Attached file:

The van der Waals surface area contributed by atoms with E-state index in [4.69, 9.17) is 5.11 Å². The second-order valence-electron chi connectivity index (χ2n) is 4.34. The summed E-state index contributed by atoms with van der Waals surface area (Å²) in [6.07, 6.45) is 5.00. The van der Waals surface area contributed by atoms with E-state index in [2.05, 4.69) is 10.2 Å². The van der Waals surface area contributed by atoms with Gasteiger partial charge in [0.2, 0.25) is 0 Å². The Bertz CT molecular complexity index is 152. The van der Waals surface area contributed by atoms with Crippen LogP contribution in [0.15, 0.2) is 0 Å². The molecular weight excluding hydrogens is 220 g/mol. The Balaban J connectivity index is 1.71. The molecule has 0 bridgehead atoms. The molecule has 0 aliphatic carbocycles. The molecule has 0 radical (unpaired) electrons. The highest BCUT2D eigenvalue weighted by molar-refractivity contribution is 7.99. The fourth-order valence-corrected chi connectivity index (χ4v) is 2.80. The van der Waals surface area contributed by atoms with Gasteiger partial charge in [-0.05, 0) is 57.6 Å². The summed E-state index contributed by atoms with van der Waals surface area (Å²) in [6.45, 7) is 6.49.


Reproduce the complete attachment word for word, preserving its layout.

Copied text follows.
The van der Waals surface area contributed by atoms with E-state index in [4.69, 9.17) is 5.11 Å². The second-order valence-electron chi connectivity index (χ2n) is 4.34. The summed E-state index contributed by atoms with van der Waals surface area (Å²) in [6.07, 6.45) is 5.00. The van der Waals surface area contributed by atoms with E-state index in [2.05, 4.69) is 10.2 Å². The van der Waals surface area contributed by atoms with Gasteiger partial charge in [0.2, 0.25) is 0 Å². The Bertz CT molecular complexity index is 152. The van der Waals surface area contributed by atoms with Crippen LogP contribution in [0.15, 0.2) is 0 Å². The molecular weight excluding hydrogens is 220 g/mol. The Balaban J connectivity index is 1.71. The molecule has 0 bridgehead atoms. The molecule has 0 aliphatic carbocycles. The molecule has 0 radical (unpaired) electrons. The highest BCUT2D eigenvalue weighted by molar-refractivity contribution is 7.99. The fourth-order valence-corrected chi connectivity index (χ4v) is 2.80. The van der Waals surface area contributed by atoms with Gasteiger partial charge in [-0.05, 0) is 57.6 Å². The summed E-state index contributed by atoms with van der Waals surface area (Å²) in [6.45, 7) is 6.49.